> No ECC?
We will offer an ECC option. The Rockchip RK3399 SoC itself doesn’t have a memory controller that has ECC feature, however we are currently working with a SDRAM vendor that now offer built-in ECC feature inside the SDRAM directly. It’s not impossible it will be available on day one
So there will be an option with on-die ECC LPDDR4 which is not that surprising since JEDEC already said a long time ago that with future fab nodes ECC will be optional/mandatory with mobile DRAM … and it also helps with power consumption — see for example: https://www.micron.com/-/media/client/global/documents/products/white-paper/ecc_for_mobile_devices_white_paper.pdf
For me one requirement for server grade ECC RAM is the possibility to read out bit flips (EDAC) so you know when a RAM module starts to go bad being able to replace it. Though with LPDDR you would need to desolder modules but at least know that’s something wrong with the module long before uncorrectable 2-bit errors result in the same we see with single-bit errors on non-ECC RAM…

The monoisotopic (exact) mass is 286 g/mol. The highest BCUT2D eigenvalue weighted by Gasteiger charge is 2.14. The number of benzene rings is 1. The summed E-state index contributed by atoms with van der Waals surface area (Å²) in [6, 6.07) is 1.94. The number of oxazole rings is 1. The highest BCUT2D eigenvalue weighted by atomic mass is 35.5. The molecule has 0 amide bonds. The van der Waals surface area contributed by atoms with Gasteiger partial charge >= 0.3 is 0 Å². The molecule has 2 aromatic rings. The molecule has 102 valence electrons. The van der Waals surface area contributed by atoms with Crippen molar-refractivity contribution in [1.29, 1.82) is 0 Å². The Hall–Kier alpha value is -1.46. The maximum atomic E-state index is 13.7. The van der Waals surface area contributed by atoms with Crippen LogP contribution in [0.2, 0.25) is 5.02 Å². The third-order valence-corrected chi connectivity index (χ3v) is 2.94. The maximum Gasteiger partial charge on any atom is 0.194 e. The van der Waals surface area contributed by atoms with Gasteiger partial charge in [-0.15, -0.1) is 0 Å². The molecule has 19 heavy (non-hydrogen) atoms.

> For me one requirement for server grade ECC RAM is the possibility to read out bit flips (EDAC) so you know when a RAM module starts to go bad being able to replace it
Does on-die ECC report error conditions back to the controller at all?
> Does on-die ECC report error conditions back to the controller at all?
At least not with an RK3399 or any other memory controller that is not aware of ECC. Single-bit errors get corrected on the fly without the host even noticing and double-bit errors result in the same we see today with single-bit errors on non-ECC memory: ranges from nothing over data corruption to application crashes to system freezes depending on where the bit flip happens.
JEDEC talked 5 years ago about ‘on die ECC’ ‘for future DRAM process (vendor specific / transparent spec). I guess this on-die ECC trend is simply the result of memory becoming less reliable with higher density.
Ok, I misread you original post then — I thought you meant it could, and I was wondering if some obscure JEDEC protocol allowed that on LPDDR4.